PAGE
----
In this study, overall, we did not observe a significant main effect of each SNP of these microRNAs on risk of OSCC, but we did observe a significant association between miR146 rs2910164 and miR499 rs3746444 and a moderately increased risk of SCCOP. However, we found that the joint effect of HPV16 seropositivity and each of these microRNA SNPs increased the risk of OSCC, although we did not observe any significant interaction for such joint effect on risk of OSCC. Moreover, such effect modification was more pronounced for SCCOP as opposed to SCC of oral cavity and in never smokers than in ever smokers. Our results are in agreement with the characteristics of SCCOP associated with HPV infection, indicating that microRNA SNPs might play a role in the development of HPV16-associated SCCOP.
act as omnipresent regulators of gene expression and are involved in many cellular processes, including inflammation and immune responses. Recent studies have demonstrated that microRNAs
participate in mediating inflammatory and cytokine signaling as well as innate and acquired immune response to viral infection by targeting critical elements in inflammatory signaling pathways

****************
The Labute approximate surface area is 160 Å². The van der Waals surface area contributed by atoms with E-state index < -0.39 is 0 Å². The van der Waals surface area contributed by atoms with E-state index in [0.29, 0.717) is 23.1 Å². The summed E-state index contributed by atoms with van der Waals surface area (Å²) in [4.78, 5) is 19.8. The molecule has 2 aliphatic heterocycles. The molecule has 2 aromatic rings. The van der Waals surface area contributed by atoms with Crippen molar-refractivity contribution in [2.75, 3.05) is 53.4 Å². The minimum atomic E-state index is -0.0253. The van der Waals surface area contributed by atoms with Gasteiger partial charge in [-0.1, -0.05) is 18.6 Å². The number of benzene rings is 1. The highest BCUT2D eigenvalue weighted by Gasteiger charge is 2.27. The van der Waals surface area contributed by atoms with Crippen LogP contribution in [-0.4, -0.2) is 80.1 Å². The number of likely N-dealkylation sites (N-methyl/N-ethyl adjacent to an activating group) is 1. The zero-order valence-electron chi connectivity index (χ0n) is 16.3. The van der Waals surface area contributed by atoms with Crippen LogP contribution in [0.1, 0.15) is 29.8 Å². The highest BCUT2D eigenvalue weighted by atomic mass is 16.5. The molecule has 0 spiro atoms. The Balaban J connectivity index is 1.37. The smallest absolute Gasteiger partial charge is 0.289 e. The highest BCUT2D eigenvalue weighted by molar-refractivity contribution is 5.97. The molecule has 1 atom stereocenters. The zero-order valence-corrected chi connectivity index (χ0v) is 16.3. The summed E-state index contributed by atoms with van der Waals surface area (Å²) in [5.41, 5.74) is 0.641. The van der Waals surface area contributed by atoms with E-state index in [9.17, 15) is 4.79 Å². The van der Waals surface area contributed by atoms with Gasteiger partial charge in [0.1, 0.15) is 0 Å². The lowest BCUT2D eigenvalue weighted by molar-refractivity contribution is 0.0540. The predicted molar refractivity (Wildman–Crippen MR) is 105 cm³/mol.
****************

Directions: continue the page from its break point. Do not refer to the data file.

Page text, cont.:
also modify viral-host interactions, which play central roles in the development and progression of infection-associated tumors.
Therefore, functional genetic polymorphisms of microRNAs
may lead to individual variations in immune function, inflammation, and apoptosis that modify viral immune escape, antiviral defense, and evasion of apoptosis, leading to modification of the risk of infection-associated cancers. Numerous studies have shown that some microRNAs
are up-regulated, while other microRNAs
are down-regulated in head and neck cancers 
. Such increased or decreased expression of microRNAs
may be associated with the development, progression, and prognosis of head and neck cancers 
Recently, several authors have reported associations between microRNA SNPs
and the risk of head and neck cancers. One study indicated that the miR196
rs11614913 variant reduced the risk of head and neck cancers 
. Another study indicated that miR146
rs2292832, and miR196
rs11614913 did not modify the risk of head and neck cancers independently of HPV infection but that miR499
rs3746444 moderately reduced the risk of head and neck cancers